We started seeing tectonic shifts in the market during the third quarter. Small-cap stocks underperformed the large-cap stocks by more than 10 percentage points between the end of June 2015 and the end of June 2016. A mean reversion in trends bumped small-cap stocks’ return to almost 9% in Q3, outperforming their large-cap peers by 5 percentage points. The momentum in small-cap space hasn’t subsided during this quarter either. Small-cap stocks beat large-cap stocks by another 5 percentage points during the first seven weeks of this quarter. Hedge funds and institutional investors tracked by Insider Monkey usually invest a disproportionate amount of their portfolios in smaller cap stocks. We have been receiving indications that hedge funds were boosting their overall exposure and this is one of the factors behind the recent movements in major indices. In this article, we will take a closer look at hedge fund sentiment towards Netflix, Inc. (NASDAQ:NFLX).
So, is Netflix, Inc. (NASDAQ:NFLX) a buy here? During the third quarter, the number of funds from the Insider Monkey database bullish on the stock inched up by one and there were 55 investors holding shares of the company at the end of September. However, to get a better sense of the company’s popularity, we will also compare NFLX to other stocks, including Sumitomo Mitsui Financial Grp, Inc. (ADR) (NYSE:SMFG), and Halliburton Company (NYSE:HAL), at the end of this article.
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Keeping this in mind, let’s review the fresh action regarding Netflix, Inc. (NASDAQ:NFLX).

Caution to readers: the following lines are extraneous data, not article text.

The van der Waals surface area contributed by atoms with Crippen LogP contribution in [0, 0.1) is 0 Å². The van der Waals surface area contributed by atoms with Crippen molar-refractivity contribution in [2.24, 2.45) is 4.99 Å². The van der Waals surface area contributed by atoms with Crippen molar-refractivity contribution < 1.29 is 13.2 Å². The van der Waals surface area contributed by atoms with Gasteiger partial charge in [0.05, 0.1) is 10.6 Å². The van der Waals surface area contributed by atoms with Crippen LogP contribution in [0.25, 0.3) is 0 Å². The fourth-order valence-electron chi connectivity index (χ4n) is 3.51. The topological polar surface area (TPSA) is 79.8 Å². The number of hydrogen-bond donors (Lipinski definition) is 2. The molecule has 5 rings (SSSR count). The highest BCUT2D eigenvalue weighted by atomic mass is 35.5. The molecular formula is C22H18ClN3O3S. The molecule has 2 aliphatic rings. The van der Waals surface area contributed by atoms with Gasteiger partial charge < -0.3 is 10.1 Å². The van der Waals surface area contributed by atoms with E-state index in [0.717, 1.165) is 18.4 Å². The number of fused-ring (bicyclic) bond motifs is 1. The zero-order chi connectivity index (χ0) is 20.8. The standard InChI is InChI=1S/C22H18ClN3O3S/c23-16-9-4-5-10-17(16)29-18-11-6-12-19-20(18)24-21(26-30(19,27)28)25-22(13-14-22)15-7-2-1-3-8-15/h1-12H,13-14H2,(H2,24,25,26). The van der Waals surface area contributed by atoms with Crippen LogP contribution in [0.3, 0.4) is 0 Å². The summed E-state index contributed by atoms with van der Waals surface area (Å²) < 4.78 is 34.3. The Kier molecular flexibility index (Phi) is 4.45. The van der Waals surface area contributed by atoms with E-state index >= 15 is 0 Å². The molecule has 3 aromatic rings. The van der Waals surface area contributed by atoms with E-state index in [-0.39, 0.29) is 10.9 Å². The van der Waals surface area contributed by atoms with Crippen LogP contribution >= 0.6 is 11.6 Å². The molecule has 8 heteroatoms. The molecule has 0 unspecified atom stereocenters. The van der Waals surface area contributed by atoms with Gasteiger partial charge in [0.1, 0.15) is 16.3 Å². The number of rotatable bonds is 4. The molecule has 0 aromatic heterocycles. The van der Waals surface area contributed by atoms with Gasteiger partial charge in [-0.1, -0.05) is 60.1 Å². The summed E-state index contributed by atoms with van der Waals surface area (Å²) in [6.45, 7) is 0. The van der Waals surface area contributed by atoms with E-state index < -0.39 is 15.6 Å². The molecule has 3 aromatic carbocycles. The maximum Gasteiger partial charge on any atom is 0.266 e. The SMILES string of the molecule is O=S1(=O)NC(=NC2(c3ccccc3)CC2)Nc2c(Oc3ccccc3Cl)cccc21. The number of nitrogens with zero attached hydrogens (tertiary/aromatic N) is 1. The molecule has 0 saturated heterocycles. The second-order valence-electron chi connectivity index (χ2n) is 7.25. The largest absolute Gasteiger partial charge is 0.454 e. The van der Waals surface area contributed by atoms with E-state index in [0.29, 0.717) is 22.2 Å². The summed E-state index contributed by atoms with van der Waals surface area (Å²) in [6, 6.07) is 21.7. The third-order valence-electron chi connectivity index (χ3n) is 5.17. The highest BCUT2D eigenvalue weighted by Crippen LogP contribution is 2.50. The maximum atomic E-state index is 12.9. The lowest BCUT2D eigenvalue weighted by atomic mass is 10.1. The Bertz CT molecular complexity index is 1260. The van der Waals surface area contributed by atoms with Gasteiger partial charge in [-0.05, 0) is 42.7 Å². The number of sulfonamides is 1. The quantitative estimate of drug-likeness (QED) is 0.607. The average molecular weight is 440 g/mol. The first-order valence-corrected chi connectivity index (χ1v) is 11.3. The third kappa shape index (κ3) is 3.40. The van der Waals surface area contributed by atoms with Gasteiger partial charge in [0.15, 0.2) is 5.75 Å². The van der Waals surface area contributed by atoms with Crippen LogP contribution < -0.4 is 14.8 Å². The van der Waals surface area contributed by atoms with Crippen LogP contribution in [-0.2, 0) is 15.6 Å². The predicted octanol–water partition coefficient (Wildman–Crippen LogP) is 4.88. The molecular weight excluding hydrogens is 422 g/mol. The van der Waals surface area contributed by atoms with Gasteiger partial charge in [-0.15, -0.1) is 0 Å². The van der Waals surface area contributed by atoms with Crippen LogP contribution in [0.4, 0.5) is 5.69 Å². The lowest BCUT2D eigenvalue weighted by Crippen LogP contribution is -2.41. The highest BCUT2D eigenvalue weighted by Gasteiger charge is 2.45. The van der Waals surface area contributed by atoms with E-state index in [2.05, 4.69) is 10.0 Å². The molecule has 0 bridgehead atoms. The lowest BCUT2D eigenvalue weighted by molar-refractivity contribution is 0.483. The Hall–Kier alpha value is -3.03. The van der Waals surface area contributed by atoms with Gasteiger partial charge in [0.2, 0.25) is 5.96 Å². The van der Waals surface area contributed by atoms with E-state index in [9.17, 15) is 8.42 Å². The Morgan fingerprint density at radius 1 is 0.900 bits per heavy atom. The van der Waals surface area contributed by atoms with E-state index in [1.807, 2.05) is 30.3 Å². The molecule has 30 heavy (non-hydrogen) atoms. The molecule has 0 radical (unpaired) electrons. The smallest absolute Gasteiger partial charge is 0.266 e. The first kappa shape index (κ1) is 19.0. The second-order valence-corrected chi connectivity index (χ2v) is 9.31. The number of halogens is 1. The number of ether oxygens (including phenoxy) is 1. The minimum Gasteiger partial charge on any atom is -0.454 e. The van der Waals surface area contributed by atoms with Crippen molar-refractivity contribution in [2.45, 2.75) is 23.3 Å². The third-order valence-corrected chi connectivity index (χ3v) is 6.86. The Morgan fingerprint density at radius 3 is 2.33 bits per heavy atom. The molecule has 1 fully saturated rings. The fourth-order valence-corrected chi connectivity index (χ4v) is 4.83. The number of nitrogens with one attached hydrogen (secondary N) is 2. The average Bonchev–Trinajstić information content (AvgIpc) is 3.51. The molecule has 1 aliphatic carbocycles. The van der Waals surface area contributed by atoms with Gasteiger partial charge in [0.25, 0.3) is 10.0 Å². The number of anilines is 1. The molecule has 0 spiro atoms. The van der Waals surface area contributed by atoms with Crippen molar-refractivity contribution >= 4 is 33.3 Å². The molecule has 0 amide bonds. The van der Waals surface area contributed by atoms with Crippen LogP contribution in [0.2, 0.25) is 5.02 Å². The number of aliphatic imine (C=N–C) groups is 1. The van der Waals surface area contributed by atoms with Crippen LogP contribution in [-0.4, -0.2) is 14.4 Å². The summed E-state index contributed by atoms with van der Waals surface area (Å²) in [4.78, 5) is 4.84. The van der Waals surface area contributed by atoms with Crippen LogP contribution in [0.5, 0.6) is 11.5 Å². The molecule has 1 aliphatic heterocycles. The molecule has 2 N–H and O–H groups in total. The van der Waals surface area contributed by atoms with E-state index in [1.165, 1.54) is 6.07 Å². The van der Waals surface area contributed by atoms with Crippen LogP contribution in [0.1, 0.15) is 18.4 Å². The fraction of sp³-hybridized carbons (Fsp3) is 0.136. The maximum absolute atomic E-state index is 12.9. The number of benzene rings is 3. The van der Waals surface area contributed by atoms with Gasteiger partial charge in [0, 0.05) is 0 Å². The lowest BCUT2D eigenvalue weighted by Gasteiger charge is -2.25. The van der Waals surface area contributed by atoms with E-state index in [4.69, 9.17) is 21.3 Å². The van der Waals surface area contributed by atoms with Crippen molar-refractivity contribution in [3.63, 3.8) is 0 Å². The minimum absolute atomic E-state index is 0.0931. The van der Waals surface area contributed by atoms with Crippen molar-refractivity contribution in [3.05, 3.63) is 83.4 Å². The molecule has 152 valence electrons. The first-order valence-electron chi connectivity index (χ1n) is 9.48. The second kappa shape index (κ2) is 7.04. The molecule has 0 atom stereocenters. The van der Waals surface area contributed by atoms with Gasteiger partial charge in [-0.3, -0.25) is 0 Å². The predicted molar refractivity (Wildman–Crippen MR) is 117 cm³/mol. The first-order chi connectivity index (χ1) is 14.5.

How have hedgies been trading Netflix, Inc. (NASDAQ:NFLX)?
Heading into the fourth quarter of 2016, 55 investors tracked by Insider Monkey were long Netflix, up by 2% from one quarter earlier. With hedge funds’ capital changing hands, there exists a few noteworthy hedge fund managers who were boosting their holdings significantly (or already accumulated large positions).
According to publicly available hedge fund and institutional investor holdings data compiled by Insider Monkey, Karthik Sarma’s SRS Investment Management has the biggest position in Netflix, Inc. (NASDAQ:NFLX), worth close to $1.01 billion, comprising 26.5% of its total 13F portfolio. The second largest stake is held by Philippe Laffont’s Coatue Management, with a $467.6 million position; the fund has 5.7% of its 13F portfolio invested in the stock. Some other professional money managers with similar optimism encompass David Goel and Paul Ferri’s Matrix Capital Management, Andreas Halvorsen’s Viking Global and Matt Sirovich and Jeremy Mindich’s Scopia Capital.